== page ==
WEST PALM BEACH, Fla. – Now that Florida health workers have begun receiving doses of COVID-19 vaccine, the next step is to start vaccinating residents in long-term care facilities that could fall seriously ill if they contract the deadly respiratory virus.
Governor Ron DeSantis announced on Tuesday that he expects these efforts to begin on Wednesday. He said he would provide more details about that initiative at that time.
[TRENDING: Record-setting attractions coming to Orlando | Bacteria halts swan boats | Snake and eggs for breakfast]
“It is very, very significant that we offer vaccinations to anyone in a nursing home who wants it. Obviously, they are the most at risk of most infections, but certainly so, “said DeSantis.
Nursing homes and other similar facilities were closed to visitors in March, when COVID-19 cases first began to appear in Sunshine State. The ban was lifted in September, but the governor said mitigation efforts had reduced the quality of life for those residents.
“This has such a big impact, because of all the mitigations that are taking place, that I have not been able to have, I think, a full capacity to prosper in these months. Now we have made sure that we can have visitors and we have supported all this, but it will not be the same until we receive the vaccinations in those facilities and so we will start this process tomorrow. We have thousands of facilities in Florida, it’s not as easy as it would be in a smaller state, “said DeSantis.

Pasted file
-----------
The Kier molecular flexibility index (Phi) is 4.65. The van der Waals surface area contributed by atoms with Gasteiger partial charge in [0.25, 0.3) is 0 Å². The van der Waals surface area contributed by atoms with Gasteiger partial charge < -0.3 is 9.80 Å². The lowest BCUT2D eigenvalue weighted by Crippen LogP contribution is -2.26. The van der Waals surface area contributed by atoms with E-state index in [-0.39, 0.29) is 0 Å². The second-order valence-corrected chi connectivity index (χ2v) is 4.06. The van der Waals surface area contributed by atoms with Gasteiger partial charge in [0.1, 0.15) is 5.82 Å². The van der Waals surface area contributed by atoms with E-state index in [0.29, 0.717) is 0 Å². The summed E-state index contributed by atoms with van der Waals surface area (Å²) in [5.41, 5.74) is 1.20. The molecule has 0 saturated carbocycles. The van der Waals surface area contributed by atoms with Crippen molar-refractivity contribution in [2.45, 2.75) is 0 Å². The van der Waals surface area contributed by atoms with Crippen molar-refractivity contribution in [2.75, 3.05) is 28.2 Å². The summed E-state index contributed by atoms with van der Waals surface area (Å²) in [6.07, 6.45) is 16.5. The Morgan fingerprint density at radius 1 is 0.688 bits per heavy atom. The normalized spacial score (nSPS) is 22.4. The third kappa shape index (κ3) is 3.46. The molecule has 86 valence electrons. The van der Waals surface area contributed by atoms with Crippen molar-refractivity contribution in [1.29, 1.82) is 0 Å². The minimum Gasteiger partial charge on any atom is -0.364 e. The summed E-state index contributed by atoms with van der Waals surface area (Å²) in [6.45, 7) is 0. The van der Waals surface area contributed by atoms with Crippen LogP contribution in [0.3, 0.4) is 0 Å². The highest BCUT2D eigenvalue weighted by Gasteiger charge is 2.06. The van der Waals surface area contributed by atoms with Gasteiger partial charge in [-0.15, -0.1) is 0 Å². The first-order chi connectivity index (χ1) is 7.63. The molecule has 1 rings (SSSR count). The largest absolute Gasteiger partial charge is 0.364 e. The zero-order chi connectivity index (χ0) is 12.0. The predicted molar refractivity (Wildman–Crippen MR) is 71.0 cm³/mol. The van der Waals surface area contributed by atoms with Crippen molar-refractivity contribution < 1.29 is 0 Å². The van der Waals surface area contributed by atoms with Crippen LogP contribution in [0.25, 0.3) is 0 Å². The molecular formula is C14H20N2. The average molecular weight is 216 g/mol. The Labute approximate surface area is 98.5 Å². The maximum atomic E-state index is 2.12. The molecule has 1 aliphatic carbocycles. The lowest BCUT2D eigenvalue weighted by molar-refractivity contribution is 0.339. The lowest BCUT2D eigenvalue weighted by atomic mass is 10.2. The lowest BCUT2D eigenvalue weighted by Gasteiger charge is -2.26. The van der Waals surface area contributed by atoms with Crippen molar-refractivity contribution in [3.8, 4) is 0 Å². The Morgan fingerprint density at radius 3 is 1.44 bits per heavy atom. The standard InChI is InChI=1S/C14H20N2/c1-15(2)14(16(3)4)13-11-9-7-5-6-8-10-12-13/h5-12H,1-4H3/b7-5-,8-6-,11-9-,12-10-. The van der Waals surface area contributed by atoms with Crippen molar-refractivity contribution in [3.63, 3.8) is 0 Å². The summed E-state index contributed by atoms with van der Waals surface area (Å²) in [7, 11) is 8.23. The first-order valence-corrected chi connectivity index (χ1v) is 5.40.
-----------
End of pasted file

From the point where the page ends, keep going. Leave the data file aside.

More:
About 100,000 doses of the Pfizer vaccine Florida received this week will go to hospitals so it can inoculate its front-line workers, while another 60,000 will go to CVS and Walgreens to be administered at the hospital. long-term care. The state is also expected to receive another 20,000 doses to help with vaccination efforts in long-term care facilities.
[RELATED: Getting consent for long-term care facility patients will slow COVID-19 vaccine distribution]
Once these two target populations receive the first doses, the state will then move on to focusing on elderly residents who are not in long-term care facilities but may still develop a severe COVID-19 infection.
DeSantis believes it will not be until February that the vaccine will be available to the general public, although this depends on when the Johnson & Johnson vaccine is approved.
“Johnson & Johnson vaccine, unlike Pfizer and Moderna, is a single dose … Johnson & Johnson is just normal refrigeration and you only take it once. This makes it easier to do on a table scale, because you can go and school districts can offer them to teachers, and once you give them a chance, you don’t have to worry about coming back, ”DeSantis said.
He expects Johnson & Johnson to apply for emergency use permits by the end of January, and if approved, the first doses will be shipped shortly thereafter.
The governor also reiterated that vaccination will not be mandatory, but believes that many florists will choose to receive the shot.
“So I think it’s something that people should be good at. At the same time, I think it’s perfectly reasonable for someone who might not take a terrible risk to say, “OK, you know, even if it was available to me, maybe I’ll wait.” I understand why someone wants to do this. Your risk is higher, I think you probably want to get it as soon as possible, ”said DeSantis.
Copyright 2020 by WKMG ClickOrlando – All rights reserved.